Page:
On our last evening, it was wonderful to see the Africa Media interns completed pieces. From photographs to short documentaries, I loved seeing how each person perceived their South African adventure, and how they demonstrated the new skills they’d learnt along the way.



For me, I learnt a lot about the business of freelance travel journalism, standing out from the rest and pitching. The plentitude of crazy moments I encountered on my journey will always be held dear to my heart, as well as the special people that helped to make my adventure. That aside, it would be dishonest of me to not highlight the issues of how the internship programmes were run. Over the month, there were a lot of issues left unaddressed, despite many interns complaints, and a lack of transparency throughout did not sit well with myself and the others. It saddens me having to address the negatives that came with my life changing month, but I feel as though it is important to highlight the cracks featured within international internship programmes that require payments. But fear not, as I will be discussing this in my next blog post – just sit tight.


Soil Association Placement

As my friends and family know, I have always been extremely career driven. At the tender age of ten I was ordering every university in the county’s prospectus’ to my family home, dreaming of a future work wardrobe filled with Chanel suits and Louboutin’s. Okay, so I read a lot of Vogue magazines too, but after completing a eye-opening internship in my first year, I was determined to get more experience under my belt.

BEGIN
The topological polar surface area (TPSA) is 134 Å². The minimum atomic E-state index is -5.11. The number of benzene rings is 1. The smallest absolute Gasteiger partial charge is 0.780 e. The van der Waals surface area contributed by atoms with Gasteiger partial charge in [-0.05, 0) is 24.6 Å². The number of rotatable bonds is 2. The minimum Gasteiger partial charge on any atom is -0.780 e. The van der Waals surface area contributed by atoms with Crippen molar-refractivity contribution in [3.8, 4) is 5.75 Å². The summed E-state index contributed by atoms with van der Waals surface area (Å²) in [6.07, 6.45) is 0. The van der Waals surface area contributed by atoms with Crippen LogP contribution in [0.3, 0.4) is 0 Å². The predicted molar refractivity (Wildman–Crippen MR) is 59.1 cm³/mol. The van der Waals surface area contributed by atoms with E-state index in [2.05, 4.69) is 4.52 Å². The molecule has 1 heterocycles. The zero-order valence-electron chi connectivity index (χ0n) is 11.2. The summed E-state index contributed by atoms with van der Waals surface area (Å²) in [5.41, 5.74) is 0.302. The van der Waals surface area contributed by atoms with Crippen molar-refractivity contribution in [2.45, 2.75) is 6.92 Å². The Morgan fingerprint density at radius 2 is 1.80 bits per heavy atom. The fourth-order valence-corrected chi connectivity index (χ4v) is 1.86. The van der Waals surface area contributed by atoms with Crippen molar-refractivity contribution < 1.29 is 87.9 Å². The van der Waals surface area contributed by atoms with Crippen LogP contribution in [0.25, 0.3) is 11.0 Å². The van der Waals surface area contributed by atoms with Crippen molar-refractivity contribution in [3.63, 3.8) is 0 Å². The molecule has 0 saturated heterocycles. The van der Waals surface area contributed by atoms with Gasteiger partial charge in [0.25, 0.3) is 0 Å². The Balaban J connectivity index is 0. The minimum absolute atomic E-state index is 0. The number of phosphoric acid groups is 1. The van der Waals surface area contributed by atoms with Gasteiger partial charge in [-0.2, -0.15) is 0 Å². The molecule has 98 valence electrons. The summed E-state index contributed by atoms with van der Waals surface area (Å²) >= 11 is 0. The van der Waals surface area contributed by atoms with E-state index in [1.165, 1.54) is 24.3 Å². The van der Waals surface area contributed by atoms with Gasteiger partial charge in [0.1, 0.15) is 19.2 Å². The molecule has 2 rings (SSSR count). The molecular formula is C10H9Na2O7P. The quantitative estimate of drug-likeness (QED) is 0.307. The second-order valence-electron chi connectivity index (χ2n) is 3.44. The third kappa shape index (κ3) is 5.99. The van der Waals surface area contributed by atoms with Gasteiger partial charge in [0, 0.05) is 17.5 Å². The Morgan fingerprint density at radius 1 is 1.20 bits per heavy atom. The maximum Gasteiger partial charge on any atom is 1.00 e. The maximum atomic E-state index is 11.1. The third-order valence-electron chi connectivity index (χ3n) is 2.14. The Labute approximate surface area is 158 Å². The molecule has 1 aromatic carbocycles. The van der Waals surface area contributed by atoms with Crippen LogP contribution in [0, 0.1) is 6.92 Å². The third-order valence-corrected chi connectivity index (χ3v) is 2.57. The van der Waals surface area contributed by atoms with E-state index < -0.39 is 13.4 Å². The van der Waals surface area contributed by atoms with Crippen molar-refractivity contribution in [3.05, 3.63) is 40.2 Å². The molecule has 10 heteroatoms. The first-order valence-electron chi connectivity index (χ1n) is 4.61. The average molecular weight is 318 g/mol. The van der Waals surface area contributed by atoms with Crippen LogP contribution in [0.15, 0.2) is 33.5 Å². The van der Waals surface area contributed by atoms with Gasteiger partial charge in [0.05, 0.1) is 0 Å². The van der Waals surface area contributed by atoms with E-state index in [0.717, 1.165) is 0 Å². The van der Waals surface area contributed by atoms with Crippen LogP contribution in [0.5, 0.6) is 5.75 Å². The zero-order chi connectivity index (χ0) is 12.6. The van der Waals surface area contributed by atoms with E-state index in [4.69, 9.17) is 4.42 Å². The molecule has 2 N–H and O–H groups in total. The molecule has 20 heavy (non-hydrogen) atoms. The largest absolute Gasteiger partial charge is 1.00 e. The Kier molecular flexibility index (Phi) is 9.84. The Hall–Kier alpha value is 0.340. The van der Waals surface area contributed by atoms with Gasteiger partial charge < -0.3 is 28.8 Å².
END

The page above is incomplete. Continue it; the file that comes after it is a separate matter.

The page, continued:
Whilst I am terribly lucky to have had such a worthwhile first internship at an amazing beauty and lifestyle agency, and forever grateful, it really put my aspirations into perspective. I learnt I wanted to develop a career in a cause more worthwhile of my time; the environment. Luckily for me, I learnt of a volunteering opportunity going in the Soil Association’s press office from a fellow student. A few phone calls and emails later, and it was in the bag. With this week being my last, I have recognised considerable differences in myself – as a PR student and as a person.


The First Day

My first day started with a surprising lie-in in comparison to my university wake-up call, with still enough time to avoid having to frantically run to catch the bus. Arriving five minutes earlier than told, I was keen to make a good first impression on team – and I think it worked. Despite one of the press office managers telling me they were juggling a few volunteers over April, I was the only one in that day which made it slightly less daunting. After being introduced to the team, greeted with a bar of Green & Blacks and briefed on the all things organic, I got cracking with measuring the organisations coverage for the day and distributing it out to the necessary teams. Whilst I knew measuring coverage was the backbone of public relations, it was interesting to be able to use new tools I had not been exposed to before in a real-life situation. After refueling on a Bearrito, I focused on the creative side of press office duties, summarising some key organic and environmental stories for their weekly newsletter before returning home.